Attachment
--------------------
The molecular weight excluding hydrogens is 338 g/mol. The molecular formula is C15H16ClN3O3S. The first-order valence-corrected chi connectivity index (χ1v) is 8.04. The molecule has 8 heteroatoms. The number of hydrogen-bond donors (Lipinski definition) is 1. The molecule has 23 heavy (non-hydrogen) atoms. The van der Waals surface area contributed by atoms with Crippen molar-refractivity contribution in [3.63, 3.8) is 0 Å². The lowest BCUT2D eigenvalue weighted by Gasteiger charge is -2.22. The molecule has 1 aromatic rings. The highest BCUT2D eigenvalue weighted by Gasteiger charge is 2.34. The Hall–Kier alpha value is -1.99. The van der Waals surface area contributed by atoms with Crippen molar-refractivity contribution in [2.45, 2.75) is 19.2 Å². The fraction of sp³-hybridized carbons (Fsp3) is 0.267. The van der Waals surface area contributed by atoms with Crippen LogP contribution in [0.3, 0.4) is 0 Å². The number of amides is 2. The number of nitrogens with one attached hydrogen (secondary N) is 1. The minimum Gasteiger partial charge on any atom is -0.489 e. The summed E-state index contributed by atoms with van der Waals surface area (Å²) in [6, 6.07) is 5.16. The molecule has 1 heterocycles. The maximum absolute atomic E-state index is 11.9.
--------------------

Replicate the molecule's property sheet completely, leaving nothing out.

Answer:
The molecular weight excluding hydrogens is 338 g/mol. The molecular formula is C15H16ClN3O3S. The first-order valence-corrected chi connectivity index (χ1v) is 8.04. The molecule has 8 heteroatoms. The number of hydrogen-bond donors (Lipinski definition) is 1. The molecule has 23 heavy (non-hydrogen) atoms. The van der Waals surface area contributed by atoms with Crippen molar-refractivity contribution in [3.63, 3.8) is 0 Å². The lowest BCUT2D eigenvalue weighted by Gasteiger charge is -2.22. The molecule has 1 aromatic rings. The highest BCUT2D eigenvalue weighted by Gasteiger charge is 2.34. The Hall–Kier alpha value is -1.99. The van der Waals surface area contributed by atoms with Crippen molar-refractivity contribution in [2.45, 2.75) is 19.2 Å². The fraction of sp³-hybridized carbons (Fsp3) is 0.267. The van der Waals surface area contributed by atoms with Crippen LogP contribution in [0.3, 0.4) is 0 Å². The number of amides is 2. The number of nitrogens with one attached hydrogen (secondary N) is 1. The minimum Gasteiger partial charge on any atom is -0.489 e. The summed E-state index contributed by atoms with van der Waals surface area (Å²) in [6, 6.07) is 5.16. The molecule has 1 heterocycles. The maximum absolute atomic E-state index is 11.9.